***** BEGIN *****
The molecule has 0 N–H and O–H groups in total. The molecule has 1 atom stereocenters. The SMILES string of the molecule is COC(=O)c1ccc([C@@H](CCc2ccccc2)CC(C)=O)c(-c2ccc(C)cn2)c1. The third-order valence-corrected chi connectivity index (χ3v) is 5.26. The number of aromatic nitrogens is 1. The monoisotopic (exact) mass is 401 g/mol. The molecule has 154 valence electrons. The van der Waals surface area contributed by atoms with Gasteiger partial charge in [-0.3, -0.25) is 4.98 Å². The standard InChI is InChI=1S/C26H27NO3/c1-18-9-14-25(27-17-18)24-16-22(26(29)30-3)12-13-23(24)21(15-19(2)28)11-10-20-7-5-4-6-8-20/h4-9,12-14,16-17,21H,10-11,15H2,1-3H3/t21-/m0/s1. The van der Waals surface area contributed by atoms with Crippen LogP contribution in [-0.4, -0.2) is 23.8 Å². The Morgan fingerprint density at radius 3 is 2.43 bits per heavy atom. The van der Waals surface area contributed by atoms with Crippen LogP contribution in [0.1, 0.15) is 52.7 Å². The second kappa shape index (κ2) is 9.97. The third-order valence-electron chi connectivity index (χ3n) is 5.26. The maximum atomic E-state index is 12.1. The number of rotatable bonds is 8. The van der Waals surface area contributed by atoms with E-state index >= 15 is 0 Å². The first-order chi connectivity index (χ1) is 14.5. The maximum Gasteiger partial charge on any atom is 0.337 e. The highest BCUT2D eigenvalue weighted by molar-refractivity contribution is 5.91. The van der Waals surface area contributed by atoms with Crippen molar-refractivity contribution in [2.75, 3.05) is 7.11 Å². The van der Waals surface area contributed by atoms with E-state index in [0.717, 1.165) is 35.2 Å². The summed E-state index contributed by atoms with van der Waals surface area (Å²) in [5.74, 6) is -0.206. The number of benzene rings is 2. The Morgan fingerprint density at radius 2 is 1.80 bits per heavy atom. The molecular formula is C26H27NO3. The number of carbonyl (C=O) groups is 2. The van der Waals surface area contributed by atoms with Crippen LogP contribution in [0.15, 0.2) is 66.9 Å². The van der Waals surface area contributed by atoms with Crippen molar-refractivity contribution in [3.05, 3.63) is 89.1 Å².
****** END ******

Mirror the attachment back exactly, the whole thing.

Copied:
The molecule has 0 N–H and O–H groups in total. The molecule has 1 atom stereocenters. The SMILES string of the molecule is COC(=O)c1ccc([C@@H](CCc2ccccc2)CC(C)=O)c(-c2ccc(C)cn2)c1. The third-order valence-corrected chi connectivity index (χ3v) is 5.26. The number of aromatic nitrogens is 1. The monoisotopic (exact) mass is 401 g/mol. The molecule has 154 valence electrons. The van der Waals surface area contributed by atoms with Gasteiger partial charge in [-0.3, -0.25) is 4.98 Å². The standard InChI is InChI=1S/C26H27NO3/c1-18-9-14-25(27-17-18)24-16-22(26(29)30-3)12-13-23(24)21(15-19(2)28)11-10-20-7-5-4-6-8-20/h4-9,12-14,16-17,21H,10-11,15H2,1-3H3/t21-/m0/s1. The van der Waals surface area contributed by atoms with Crippen LogP contribution in [-0.4, -0.2) is 23.8 Å². The Morgan fingerprint density at radius 3 is 2.43 bits per heavy atom. The van der Waals surface area contributed by atoms with Crippen LogP contribution in [0.1, 0.15) is 52.7 Å². The second kappa shape index (κ2) is 9.97. The third-order valence-electron chi connectivity index (χ3n) is 5.26. The maximum atomic E-state index is 12.1. The number of rotatable bonds is 8. The van der Waals surface area contributed by atoms with E-state index >= 15 is 0 Å². The first-order chi connectivity index (χ1) is 14.5. The maximum Gasteiger partial charge on any atom is 0.337 e. The highest BCUT2D eigenvalue weighted by molar-refractivity contribution is 5.91. The van der Waals surface area contributed by atoms with Crippen molar-refractivity contribution in [2.75, 3.05) is 7.11 Å². The van der Waals surface area contributed by atoms with E-state index in [0.717, 1.165) is 35.2 Å². The summed E-state index contributed by atoms with van der Waals surface area (Å²) in [5.74, 6) is -0.206. The number of benzene rings is 2. The Morgan fingerprint density at radius 2 is 1.80 bits per heavy atom. The molecular formula is C26H27NO3. The number of carbonyl (C=O) groups is 2. The van der Waals surface area contributed by atoms with Crippen LogP contribution in [0.15, 0.2) is 66.9 Å². The van der Waals surface area contributed by atoms with Crippen molar-refractivity contribution in [3.05, 3.63) is 89.1 Å².